1 in 5 reptiles at risk of extinction

1 in 5 reptiles at risk of extinction


More than 1 in 5 species of reptiles worldwide, including the fierce king cobra, are threatened with extinction, according to a comprehensive new assessment of thousands of species published Wednesday in the journal character.

Of 10,196 reptile species analyzed, 21 per cent percent were classified as abundant, critically abundant or unprotected to extinction — including the iconic hooded snakes of South and Southeast Asia.

“This work is a very meaningful achievement,” said Duke University ecologist Stuart Pimm, who was not involved in the study. “It adds to our knowledge of where threatened species are, and where we must work to protect them.”

Similar prior assessments had been conducted for mammals, birds and amphibians, informing government decisions about how to draw boundaries of national parks and allocate environmental funds.

NEWS: More than one in five of the world’s reptiles are threatened with <a href=”https://twitter.com/hashtag/extinction?src=hash&amp;ref_src=twsrc%5Etfw”>#extinction</a>, according to the Global Reptile Assessment published on the IUCN Red List of Threatened Species ™.<br><br>➡️<a href=”https://t.co/2eEpUakz2i”>https://t.co/2eEpUakz2i</a> <a href=”https://twitter.com/natureserve?ref_src=twsrc%5Etfw”>@natureserve</a>, <a href=”https://twitter.com/ConservationOrg?ref_src=twsrc%5Etfw”>@ConservationOrg</a> <a href=”https://t.co/tN8reUMnL3″>pic.twitter.com/tN8reUMnL3</a>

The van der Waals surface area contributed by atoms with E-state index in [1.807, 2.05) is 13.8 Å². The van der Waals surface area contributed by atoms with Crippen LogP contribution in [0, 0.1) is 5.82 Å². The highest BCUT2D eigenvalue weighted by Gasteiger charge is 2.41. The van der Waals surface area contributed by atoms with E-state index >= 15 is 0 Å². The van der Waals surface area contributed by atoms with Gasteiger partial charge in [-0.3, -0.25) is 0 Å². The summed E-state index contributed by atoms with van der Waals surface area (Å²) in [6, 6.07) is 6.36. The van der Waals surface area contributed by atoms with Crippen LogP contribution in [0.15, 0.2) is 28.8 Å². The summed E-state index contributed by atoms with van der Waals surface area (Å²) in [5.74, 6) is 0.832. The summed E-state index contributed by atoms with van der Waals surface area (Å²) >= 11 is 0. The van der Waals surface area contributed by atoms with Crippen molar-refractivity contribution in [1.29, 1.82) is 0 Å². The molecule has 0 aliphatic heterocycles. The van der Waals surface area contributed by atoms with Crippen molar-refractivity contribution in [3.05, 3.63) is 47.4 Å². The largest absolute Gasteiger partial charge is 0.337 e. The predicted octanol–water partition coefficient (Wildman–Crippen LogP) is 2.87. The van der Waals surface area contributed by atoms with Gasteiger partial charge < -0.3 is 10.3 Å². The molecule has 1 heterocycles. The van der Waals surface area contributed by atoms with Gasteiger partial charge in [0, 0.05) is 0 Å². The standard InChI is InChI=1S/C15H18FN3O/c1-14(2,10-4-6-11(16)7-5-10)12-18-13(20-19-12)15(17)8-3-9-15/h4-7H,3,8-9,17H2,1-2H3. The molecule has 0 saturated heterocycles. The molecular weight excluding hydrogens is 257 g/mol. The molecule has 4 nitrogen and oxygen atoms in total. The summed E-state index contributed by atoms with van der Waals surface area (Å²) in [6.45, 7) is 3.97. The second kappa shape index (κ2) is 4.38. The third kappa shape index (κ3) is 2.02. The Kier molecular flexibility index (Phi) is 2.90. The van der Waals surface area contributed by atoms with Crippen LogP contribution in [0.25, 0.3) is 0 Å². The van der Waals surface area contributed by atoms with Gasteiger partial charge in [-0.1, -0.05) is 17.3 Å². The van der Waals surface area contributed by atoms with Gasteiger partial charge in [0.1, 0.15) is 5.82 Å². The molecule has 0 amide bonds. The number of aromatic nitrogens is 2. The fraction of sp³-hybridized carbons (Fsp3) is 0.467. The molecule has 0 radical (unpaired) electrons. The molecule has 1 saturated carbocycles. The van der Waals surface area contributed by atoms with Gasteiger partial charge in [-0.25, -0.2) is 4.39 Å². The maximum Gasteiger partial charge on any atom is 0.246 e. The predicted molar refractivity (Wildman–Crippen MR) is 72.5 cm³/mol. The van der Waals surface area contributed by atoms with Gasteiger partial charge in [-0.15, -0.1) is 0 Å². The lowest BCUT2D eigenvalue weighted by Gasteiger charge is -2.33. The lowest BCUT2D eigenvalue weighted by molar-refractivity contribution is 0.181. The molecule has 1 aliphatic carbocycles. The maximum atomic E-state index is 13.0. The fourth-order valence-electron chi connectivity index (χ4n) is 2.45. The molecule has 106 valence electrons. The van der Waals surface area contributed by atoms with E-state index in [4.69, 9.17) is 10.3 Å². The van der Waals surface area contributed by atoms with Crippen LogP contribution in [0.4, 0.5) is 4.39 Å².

Work on the reptile study — which involved nearly 1,000 scientists and 52 co-authors — started in 2005. The project was slowed by challenges in fundraising, said co-author Bruce Young, a zoologist at the nonprofit science organization NatureServe.

“There’s a lot more focus on furrier, feathery species of vertebrates for conservation,” Young said, referring to the perceived appeal gap. But reptiles are also fascinating and basic to ecosystems, he said.

Challenges faced by iguanas, sea turtles

The Galapagos marine iguana, the world’s only lizard alternation to marine life, is classified as “unprotected” to extinction, said co-author Blair Hedges, a biologist at Temple University in Philadelphia. It took five million years for the lizard to adapt to foraging in the sea, he said, lamenting “how much evolutionary history can be lost if this single species” goes extinct.

A dead green sea turtle washes up on the beach in the Khor Kalba Conservation save, in the city of Kalba, on the east coast of the United Arab Emirates on Feb. 1, 2022. Six of the world’s species of sea turtles are threatened. The seventh is likely also in trouble, but scientists without data to make a classification. (Kamran Jebreili/The Associated Press)

Six of the world’s species of sea turtles are threatened. The seventh is likely also in trouble, but scientists without data to make a classification.

Worldwide, the greatest threat to reptile life is habitat destruction. Hunting, invasive species and climate change also present threats, said co-author Neil Cox, a manager at the International Union for the Conservation of character’s biodiversity assessment unit.

New paper alert! <br>A fifth of all <a href=”https://twitter.com/hashtag/reptiles?src=hash&amp;ref_src=twsrc%5Etfw”>#reptiles</a> threatened with extinction (&gt;1800 species). <a href=”https://t.co/LhYaqhCKqD”>https://t.co/LhYaqhCKqD</a> <br>A (1/n)


Reptiles that live in forest areas, such as the king cobra, are more likely to be threatened with extinction than desert-dwellers, in part because forests confront greater human disruptions, the study found.

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